This program was produced in partnership with the Embassy of Canada.
 

Location: 
5th Floor, Woodrow Wilson Center
 
Event Speakers List: 
  • President and CEO National Round Table on the Environment and the Economy
  • Senior Fellow The Center for American Progress
  • Ruth Greenspan Bell // Public Policy Scholar
    Research Associate, Center for Decision Sciences at Columbia Business School; Visiting Scholar, Environmental Law Institute
  • Peter Stoett // Fulbright Canada -Wilson Center Chair
    Professor and Chair, Concordia University, Montreal, Canada.
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Event Resources: 

The Center for American Progress published The U.S. Role in International Climate Finance: A blueprint for Near-Term Leadership on December 6, 2010 by Andrew Stevenson, Nigel Purvis, Claire O'Connor, and Andrew Light. The report argues that the United States must find the political will to lead on international climate finance, which is possible despite the current economic and political condition.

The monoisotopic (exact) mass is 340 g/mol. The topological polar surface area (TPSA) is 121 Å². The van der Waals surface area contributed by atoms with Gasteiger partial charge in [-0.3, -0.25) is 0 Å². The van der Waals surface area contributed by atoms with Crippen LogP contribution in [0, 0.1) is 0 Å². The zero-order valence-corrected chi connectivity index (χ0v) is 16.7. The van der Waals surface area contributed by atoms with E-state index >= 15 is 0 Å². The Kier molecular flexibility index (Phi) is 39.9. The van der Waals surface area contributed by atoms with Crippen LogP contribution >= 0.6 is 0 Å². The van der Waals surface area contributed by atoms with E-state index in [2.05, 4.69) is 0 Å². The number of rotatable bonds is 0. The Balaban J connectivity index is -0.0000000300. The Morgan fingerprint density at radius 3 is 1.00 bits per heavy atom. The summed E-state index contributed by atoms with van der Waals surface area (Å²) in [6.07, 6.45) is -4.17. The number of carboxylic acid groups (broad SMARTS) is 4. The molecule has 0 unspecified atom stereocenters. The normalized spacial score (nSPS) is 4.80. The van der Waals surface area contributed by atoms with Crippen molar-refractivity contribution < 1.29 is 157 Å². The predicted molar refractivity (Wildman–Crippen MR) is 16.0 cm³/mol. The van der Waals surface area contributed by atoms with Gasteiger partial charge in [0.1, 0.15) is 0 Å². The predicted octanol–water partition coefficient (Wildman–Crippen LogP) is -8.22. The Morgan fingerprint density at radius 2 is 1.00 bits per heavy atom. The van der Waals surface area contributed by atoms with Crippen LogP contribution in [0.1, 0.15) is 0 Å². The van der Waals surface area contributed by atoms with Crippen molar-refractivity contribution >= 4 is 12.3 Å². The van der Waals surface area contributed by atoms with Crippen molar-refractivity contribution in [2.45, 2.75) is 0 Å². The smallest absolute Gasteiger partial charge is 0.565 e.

In the Foreign Affairs article "How Much Did the Climate Talks in Durban Accomplish?" published on December 13, 2011, the authors, Ruth Greenspan Bell and Barry Blechman note that humanity demands that everyone be more candid about what it will take to actually reduce greenhouse gases.  

Ruth Greenspan Bell, Barry Blechman, and Micah Ziegler note the need for creative solutions to control greenhouse gas emissions in the Foreign Affairs article "Beyond the Durban Climate Talks" published on October 30, 2011.

As discussed by David McLaughlin at time cue 6:25, the National Round Table on the Environment and the Economy is the only national public policy body mandated to study environment and the economy.

The Global Environment Facility unites 182 member governments in partnership with international institutions, civil society organizations, and the private sector to address global environmental issues.

More information on the Winnipeg Consensus, the Banff Dialogue, and the Canadian Clear Energy Strategy can be found here.

News releases and conference documents for the Canadian Energy Strategy can be found on the Government of Alberta's website here.

The Center for Clean Air Policy's mission is to significantly advance cost-effective and pragmatic air quality and climate policy through analysis, dialogue, and education to read a broad range of policy-makers and stakeholders worldwide.

Who's On Board With The Copenhagan Accord? tracks how countries are engaging with the Copenhagan Accord and associated emissions reduction commitments as discussed by Dr. Andrew Light at time cue 54:00.